For decades, receiver innovation has been stuck in tar, an anonymous group of large black boxes with way too many buttons. Now, the neoHD hopes to re-imagine what the receiver can be.
The NeoHD may support 5.1 surround sound, but it dubs itself a "media connector," not a receiver. That's because the model I tested, the YMC-700 ($800), includes ethernet, Wi-Fi and USB drive support. The other big NeoHD revolution is supposed to be its Logitech Harmony-like interface. And the kicker? It's all managed by the most minimal remote you'll find in the home theater world.
What's Really Different with the neoHD?
• graphic-driven interface
• tiny remote
• about half the size of your average receiver
• removes audio modes like Theater, Live, Sports, etc
• gladly supports 2.1 virtual surround or 5.1
• streams web-based radio, network audio
• IR repeaters can control other devices through onscreen remote
Watch, Listen and Play
Every receiver I've ever seen is driven by Inputs. You know, HDMI 1, HDMI 2, Component 3. But when you load the NeoHD, you see Watch, Listen and Play. Like a Harmony, the interface is purpose-driven, not device-driven.
Of course you plug in the PS3 through HDMI just like any other receiver, but going through guided setup, the system asks what you want to do with this device. And if it happens that you use it to watch movies, listen to music and play games, guess what? The PS3 will propagate in a submenu under each of those shiny icons.
Herein lies my main problem. I always knew that I wanted to listen to music from my PS3. That was a complete thought. But using the NeoHD's menus, I need to say, listen to music. Then I need to sort through a list including a slew of other devices. And if I own an Xbox 360, which I do, I need to recall whether the PS3 is Game Console 1 or Game Console 2. (Technically this is the Play menu - I ended up turning off music for both my consoles after encountering the issue.)
I see the intent for a simple UI. But how is this system easier than before? Even the grandma stereotype will be just as lost in this second menu, filled with inputs, as she would be a normal receiver.
Wouldn't it be better for the main menu just to show an icon of a PS3, an Xbox 360, my satellite dish and whatever else I had around?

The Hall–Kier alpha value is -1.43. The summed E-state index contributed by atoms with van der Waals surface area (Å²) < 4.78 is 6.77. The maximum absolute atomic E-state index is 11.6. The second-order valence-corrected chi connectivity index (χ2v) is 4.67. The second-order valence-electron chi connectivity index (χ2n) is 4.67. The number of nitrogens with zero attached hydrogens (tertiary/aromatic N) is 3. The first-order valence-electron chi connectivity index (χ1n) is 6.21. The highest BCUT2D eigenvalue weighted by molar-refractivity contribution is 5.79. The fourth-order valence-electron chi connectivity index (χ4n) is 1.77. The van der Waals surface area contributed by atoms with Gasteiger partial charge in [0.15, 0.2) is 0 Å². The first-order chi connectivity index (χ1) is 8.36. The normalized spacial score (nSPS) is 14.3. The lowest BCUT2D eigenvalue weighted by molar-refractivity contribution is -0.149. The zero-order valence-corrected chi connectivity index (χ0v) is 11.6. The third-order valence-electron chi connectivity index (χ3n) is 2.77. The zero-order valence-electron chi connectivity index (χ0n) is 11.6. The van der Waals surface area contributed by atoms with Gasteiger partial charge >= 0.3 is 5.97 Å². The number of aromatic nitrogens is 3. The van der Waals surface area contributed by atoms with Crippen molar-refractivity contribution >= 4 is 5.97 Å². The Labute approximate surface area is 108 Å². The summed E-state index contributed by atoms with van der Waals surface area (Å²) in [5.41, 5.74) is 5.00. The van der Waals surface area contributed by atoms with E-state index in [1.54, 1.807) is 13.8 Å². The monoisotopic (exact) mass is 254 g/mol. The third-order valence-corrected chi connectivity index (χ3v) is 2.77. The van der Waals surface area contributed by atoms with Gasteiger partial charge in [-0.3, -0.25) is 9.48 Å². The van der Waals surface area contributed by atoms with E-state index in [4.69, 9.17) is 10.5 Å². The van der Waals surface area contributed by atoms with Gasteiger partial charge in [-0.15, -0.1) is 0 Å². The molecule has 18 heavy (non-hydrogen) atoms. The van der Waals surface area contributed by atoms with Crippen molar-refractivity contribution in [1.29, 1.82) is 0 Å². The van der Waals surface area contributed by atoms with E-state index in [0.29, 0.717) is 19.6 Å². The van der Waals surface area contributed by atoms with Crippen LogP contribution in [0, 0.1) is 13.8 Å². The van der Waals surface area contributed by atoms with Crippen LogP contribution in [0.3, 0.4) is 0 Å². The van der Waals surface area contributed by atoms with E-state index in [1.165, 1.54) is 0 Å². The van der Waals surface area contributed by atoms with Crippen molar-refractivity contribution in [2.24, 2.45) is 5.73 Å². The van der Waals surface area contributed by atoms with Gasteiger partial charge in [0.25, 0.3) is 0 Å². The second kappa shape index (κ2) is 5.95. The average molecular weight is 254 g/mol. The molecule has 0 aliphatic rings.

To make matters worse, this lack of formal inputs means there's no input button on the remote. I haven't been able to find a way to change inputs other than hitting a back button, a la webpage, to slowly back my way to the main screen. The neoHD hopes to replace your universal remote altogether, controlling your TV and cable box through IR blasters. But how can I expect it to replace every remote in the house when it can't adequately replace itself?
Let's call the system halfway there.
I found that the neoHD can just as easily play FM as it can stream music from its large library of internet radio stations. But even when streaming music from my Mac (which requires TwonkyMedia Server, bundled free) there's no way to pause or stop your music, even using a button that brings up onscreen controls. Why can I loop a track but not pause it?
It was also a great disappointment when I realized that the iPod and Bluetooth functions both require external adapters to work. The USB port won't even charge your iPod.
But the biggest issue that many Giz readers may have is that the neoHD can't stream video of any sort, nor can it load video from USB. In this regard, the you can't justify a neoHD purchase knowing that it could replace an Apple TV, Roku, Xbox...you know, anything you use to watch those torrents on the big screen, let alone web content.
Music streaming works, and updating the NeoHD's firmware couldn't be easier (it's basically one button in the settings menu). But ultimately, the AV networking aspects are a bit of a tease without both the A and the V arriving in full force.
Oh right, this thing drives speakers, doesn't it? I tested the YMC-700 with 2.1 speakers found bundled with the cheaper, Wi-Fi-less YMC-500. So we're talking two small front speakers and a subwoofer setup through an automated microphone tone test.
Watching Hero on Blu-ray, the water droplets panned sporadically through the front half of my living room with distinct, round plops, before the clash of swords sliced through atmosphere. The faux surround fills your ears completely, but it only captures the front 150 degrees of your perspective (at least in my living room). Still, I was pleased with the quality. Honestly, voices and shows over DirecTV have never sounded so good, and I use the impressive ZVOX 550 on a daily basis. Not bad.